to represent the dance of heavenly bodies around the sun,
long before Copernicus put forward his heliocentric theory.
This sandstone cross was constructed in the 9th century
and at the time it was believed that there were five planets
plus the sun and the moon.
The Duleek Knot, named after the pattern found on the south
cross, is found in many old druid and pre Christian patterns.
Its symbols represent the sun and the forces of nature
earth, air and water, while a cross indicates a integration
of Christian and druidic beliefs.
Also known as the Protection Knot with interlocking triquetras
(symmetrical triangular interlaced arcs used in metalwork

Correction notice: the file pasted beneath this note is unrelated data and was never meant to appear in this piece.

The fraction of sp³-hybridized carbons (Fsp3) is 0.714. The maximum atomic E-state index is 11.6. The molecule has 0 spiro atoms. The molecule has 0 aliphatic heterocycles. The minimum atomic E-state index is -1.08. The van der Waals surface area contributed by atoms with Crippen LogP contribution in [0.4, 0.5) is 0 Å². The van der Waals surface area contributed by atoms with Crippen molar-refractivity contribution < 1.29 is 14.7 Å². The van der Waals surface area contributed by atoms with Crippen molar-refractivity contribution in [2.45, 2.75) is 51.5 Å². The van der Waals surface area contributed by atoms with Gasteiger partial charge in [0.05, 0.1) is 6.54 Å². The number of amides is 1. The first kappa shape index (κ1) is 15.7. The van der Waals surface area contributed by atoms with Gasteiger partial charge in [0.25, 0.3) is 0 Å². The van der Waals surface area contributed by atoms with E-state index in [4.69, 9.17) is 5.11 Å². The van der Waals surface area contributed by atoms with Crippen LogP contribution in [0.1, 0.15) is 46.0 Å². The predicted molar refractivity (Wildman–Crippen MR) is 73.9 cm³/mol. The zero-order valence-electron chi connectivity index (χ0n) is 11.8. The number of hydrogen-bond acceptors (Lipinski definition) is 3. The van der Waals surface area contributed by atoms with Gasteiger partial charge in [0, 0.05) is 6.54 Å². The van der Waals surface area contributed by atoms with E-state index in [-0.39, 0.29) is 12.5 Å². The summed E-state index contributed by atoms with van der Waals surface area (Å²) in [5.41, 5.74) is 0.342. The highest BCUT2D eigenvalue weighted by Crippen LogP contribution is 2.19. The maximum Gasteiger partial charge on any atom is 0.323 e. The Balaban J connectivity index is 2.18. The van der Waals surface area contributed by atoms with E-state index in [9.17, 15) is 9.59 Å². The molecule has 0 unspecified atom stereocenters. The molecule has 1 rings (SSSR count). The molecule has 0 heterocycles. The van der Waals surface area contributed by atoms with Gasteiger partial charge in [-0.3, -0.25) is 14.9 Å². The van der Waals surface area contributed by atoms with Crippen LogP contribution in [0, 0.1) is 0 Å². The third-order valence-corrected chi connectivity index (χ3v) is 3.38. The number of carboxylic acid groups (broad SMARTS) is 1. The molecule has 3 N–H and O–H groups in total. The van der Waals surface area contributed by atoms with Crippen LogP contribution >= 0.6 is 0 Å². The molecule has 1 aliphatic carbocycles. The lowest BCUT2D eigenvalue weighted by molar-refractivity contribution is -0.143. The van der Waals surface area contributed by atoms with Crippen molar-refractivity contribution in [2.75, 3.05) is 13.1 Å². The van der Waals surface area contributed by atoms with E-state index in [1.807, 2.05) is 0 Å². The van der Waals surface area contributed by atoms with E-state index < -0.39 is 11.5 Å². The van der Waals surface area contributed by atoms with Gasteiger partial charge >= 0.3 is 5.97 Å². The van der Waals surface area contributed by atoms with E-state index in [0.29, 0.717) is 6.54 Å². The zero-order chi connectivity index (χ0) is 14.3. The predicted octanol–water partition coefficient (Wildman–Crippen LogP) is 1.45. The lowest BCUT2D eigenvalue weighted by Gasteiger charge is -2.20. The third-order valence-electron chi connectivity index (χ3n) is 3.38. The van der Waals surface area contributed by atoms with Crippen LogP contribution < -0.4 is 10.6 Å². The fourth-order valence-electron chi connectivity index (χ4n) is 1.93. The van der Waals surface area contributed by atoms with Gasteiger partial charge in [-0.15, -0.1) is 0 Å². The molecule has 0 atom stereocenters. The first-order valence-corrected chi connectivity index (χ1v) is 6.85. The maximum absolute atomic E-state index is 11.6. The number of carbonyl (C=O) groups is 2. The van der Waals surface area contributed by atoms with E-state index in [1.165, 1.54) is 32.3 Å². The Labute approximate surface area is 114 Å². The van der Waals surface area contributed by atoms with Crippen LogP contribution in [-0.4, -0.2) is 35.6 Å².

and stone crosses) indicating unity and perpetual strength.
Duleeks significance predates this cross by about
four hundred years. It founded by St. Patrick who sent his
disciple St. Cianan here to build a church and establish
a monastic settlement.
Its name in Irish, Daimhliag Chianain translates as "the
churchstone of St. Cianan". His church was regarded
as the first stone church in Ireland and unfortunately no
trace of it remains.
Cianan was baptised by Patrick around the year 450 and died
Due to its proximity to the eastern seaboard, Duleek was
attacked many times by the Vikings. In terms of importance
as a monastic settlement it was on a par with Armagh, Clonard
and Clonmacnoise. The settlement included a hospital, almshouses
Duleek is situated in area rich steeped in history. A few
miles to the north are the famous chambered cairns of Newgrange,
Knowth and Dowth, which are reckoned to be more than 5,000
Tara, the seat of the High Kings is a little over ten miles
to the south west, while the ancient monastic settlement
of Kells is about 20 miles to the west. The Hill of Slane
where St. Patrick lit the famous Paschal Fire is only about
eight miles away.